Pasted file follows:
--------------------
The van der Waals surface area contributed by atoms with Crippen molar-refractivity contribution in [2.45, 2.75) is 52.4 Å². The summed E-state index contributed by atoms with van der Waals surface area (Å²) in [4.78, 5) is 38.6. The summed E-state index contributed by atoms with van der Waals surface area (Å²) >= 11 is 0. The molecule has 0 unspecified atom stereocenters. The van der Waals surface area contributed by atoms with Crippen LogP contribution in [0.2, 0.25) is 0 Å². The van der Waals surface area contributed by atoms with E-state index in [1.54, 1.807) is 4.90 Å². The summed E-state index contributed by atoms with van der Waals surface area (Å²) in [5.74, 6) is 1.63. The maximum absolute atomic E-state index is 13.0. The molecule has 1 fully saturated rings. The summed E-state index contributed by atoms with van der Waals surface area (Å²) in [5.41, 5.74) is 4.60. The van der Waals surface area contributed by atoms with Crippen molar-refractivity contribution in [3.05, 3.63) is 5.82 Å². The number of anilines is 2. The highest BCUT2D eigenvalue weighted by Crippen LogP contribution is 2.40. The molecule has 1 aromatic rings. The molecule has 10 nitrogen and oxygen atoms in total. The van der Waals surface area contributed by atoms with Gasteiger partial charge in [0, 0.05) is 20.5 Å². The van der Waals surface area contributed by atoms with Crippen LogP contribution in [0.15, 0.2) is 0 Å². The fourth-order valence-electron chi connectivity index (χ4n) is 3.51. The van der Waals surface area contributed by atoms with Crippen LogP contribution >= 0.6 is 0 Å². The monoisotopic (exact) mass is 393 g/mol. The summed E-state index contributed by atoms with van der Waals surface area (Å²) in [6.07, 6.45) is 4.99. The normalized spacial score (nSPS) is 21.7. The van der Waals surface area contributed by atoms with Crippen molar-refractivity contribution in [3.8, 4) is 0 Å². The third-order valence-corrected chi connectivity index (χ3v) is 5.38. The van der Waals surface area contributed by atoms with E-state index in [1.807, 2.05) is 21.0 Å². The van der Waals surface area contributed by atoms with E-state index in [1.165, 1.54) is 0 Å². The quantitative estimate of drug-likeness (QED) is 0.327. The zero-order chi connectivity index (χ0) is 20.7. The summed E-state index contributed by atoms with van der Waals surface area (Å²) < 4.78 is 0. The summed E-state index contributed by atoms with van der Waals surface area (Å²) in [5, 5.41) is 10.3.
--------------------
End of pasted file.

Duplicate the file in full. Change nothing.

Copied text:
The van der Waals surface area contributed by atoms with Crippen molar-refractivity contribution in [2.45, 2.75) is 52.4 Å². The summed E-state index contributed by atoms with van der Waals surface area (Å²) in [4.78, 5) is 38.6. The summed E-state index contributed by atoms with van der Waals surface area (Å²) >= 11 is 0. The molecule has 0 unspecified atom stereocenters. The van der Waals surface area contributed by atoms with Crippen LogP contribution in [0.2, 0.25) is 0 Å². The van der Waals surface area contributed by atoms with E-state index in [1.54, 1.807) is 4.90 Å². The summed E-state index contributed by atoms with van der Waals surface area (Å²) in [5.74, 6) is 1.63. The maximum absolute atomic E-state index is 13.0. The molecule has 1 fully saturated rings. The summed E-state index contributed by atoms with van der Waals surface area (Å²) in [5.41, 5.74) is 4.60. The van der Waals surface area contributed by atoms with Crippen molar-refractivity contribution in [3.05, 3.63) is 5.82 Å². The number of anilines is 2. The highest BCUT2D eigenvalue weighted by Crippen LogP contribution is 2.40. The molecule has 1 aromatic rings. The molecule has 10 nitrogen and oxygen atoms in total. The van der Waals surface area contributed by atoms with Gasteiger partial charge in [0, 0.05) is 20.5 Å². The van der Waals surface area contributed by atoms with Crippen LogP contribution in [0.15, 0.2) is 0 Å². The fourth-order valence-electron chi connectivity index (χ4n) is 3.51. The van der Waals surface area contributed by atoms with Crippen LogP contribution >= 0.6 is 0 Å². The monoisotopic (exact) mass is 393 g/mol. The summed E-state index contributed by atoms with van der Waals surface area (Å²) in [6.07, 6.45) is 4.99. The normalized spacial score (nSPS) is 21.7. The van der Waals surface area contributed by atoms with Crippen molar-refractivity contribution in [3.8, 4) is 0 Å². The third-order valence-corrected chi connectivity index (χ3v) is 5.38. The van der Waals surface area contributed by atoms with E-state index in [1.807, 2.05) is 21.0 Å². The van der Waals surface area contributed by atoms with E-state index in [1.165, 1.54) is 0 Å². The quantitative estimate of drug-likeness (QED) is 0.327. The zero-order chi connectivity index (χ0) is 20.7. The summed E-state index contributed by atoms with van der Waals surface area (Å²) < 4.78 is 0. The summed E-state index contributed by atoms with van der Waals surface area (Å²) in [5, 5.41) is 10.3.